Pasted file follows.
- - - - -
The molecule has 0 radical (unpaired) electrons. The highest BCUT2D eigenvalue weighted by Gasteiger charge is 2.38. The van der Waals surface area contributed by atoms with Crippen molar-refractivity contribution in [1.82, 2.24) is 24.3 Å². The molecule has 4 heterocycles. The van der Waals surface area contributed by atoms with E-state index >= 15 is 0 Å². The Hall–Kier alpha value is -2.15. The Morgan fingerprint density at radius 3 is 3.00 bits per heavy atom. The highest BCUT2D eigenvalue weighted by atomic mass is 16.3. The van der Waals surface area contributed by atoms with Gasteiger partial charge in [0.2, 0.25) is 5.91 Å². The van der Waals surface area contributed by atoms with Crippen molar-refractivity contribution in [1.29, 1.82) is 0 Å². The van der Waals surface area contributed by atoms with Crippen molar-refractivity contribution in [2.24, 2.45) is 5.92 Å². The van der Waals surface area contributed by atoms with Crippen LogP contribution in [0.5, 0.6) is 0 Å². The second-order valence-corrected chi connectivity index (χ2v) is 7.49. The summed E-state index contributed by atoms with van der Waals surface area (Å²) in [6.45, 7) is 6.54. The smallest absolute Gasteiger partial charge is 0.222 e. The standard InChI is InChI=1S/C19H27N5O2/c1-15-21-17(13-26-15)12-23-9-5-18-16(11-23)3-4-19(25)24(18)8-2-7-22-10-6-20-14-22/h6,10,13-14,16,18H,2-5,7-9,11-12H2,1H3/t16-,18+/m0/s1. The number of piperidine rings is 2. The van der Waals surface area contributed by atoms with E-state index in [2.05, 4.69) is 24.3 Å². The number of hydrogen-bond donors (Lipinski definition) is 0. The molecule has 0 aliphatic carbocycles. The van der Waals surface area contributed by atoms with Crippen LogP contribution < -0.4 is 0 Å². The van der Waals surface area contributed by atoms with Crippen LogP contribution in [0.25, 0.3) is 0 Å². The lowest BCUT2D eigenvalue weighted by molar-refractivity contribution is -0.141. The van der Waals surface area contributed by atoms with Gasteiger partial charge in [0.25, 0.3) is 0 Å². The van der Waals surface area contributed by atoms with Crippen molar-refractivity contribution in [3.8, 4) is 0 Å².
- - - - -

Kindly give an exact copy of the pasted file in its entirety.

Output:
The molecule has 0 radical (unpaired) electrons. The highest BCUT2D eigenvalue weighted by Gasteiger charge is 2.38. The van der Waals surface area contributed by atoms with Crippen molar-refractivity contribution in [1.82, 2.24) is 24.3 Å². The molecule has 4 heterocycles. The van der Waals surface area contributed by atoms with E-state index >= 15 is 0 Å². The Hall–Kier alpha value is -2.15. The Morgan fingerprint density at radius 3 is 3.00 bits per heavy atom. The highest BCUT2D eigenvalue weighted by atomic mass is 16.3. The van der Waals surface area contributed by atoms with Gasteiger partial charge in [0.2, 0.25) is 5.91 Å². The van der Waals surface area contributed by atoms with Crippen molar-refractivity contribution in [1.29, 1.82) is 0 Å². The van der Waals surface area contributed by atoms with Crippen molar-refractivity contribution in [2.24, 2.45) is 5.92 Å². The van der Waals surface area contributed by atoms with Crippen LogP contribution in [0.5, 0.6) is 0 Å². The second-order valence-corrected chi connectivity index (χ2v) is 7.49. The summed E-state index contributed by atoms with van der Waals surface area (Å²) in [6.45, 7) is 6.54. The smallest absolute Gasteiger partial charge is 0.222 e. The standard InChI is InChI=1S/C19H27N5O2/c1-15-21-17(13-26-15)12-23-9-5-18-16(11-23)3-4-19(25)24(18)8-2-7-22-10-6-20-14-22/h6,10,13-14,16,18H,2-5,7-9,11-12H2,1H3/t16-,18+/m0/s1. The number of piperidine rings is 2. The van der Waals surface area contributed by atoms with E-state index in [2.05, 4.69) is 24.3 Å². The number of hydrogen-bond donors (Lipinski definition) is 0. The molecule has 0 aliphatic carbocycles. The van der Waals surface area contributed by atoms with Crippen LogP contribution < -0.4 is 0 Å². The van der Waals surface area contributed by atoms with Crippen LogP contribution in [0.25, 0.3) is 0 Å². The lowest BCUT2D eigenvalue weighted by molar-refractivity contribution is -0.141. The van der Waals surface area contributed by atoms with Gasteiger partial charge in [0.25, 0.3) is 0 Å². The van der Waals surface area contributed by atoms with Crippen molar-refractivity contribution in [3.8, 4) is 0 Å².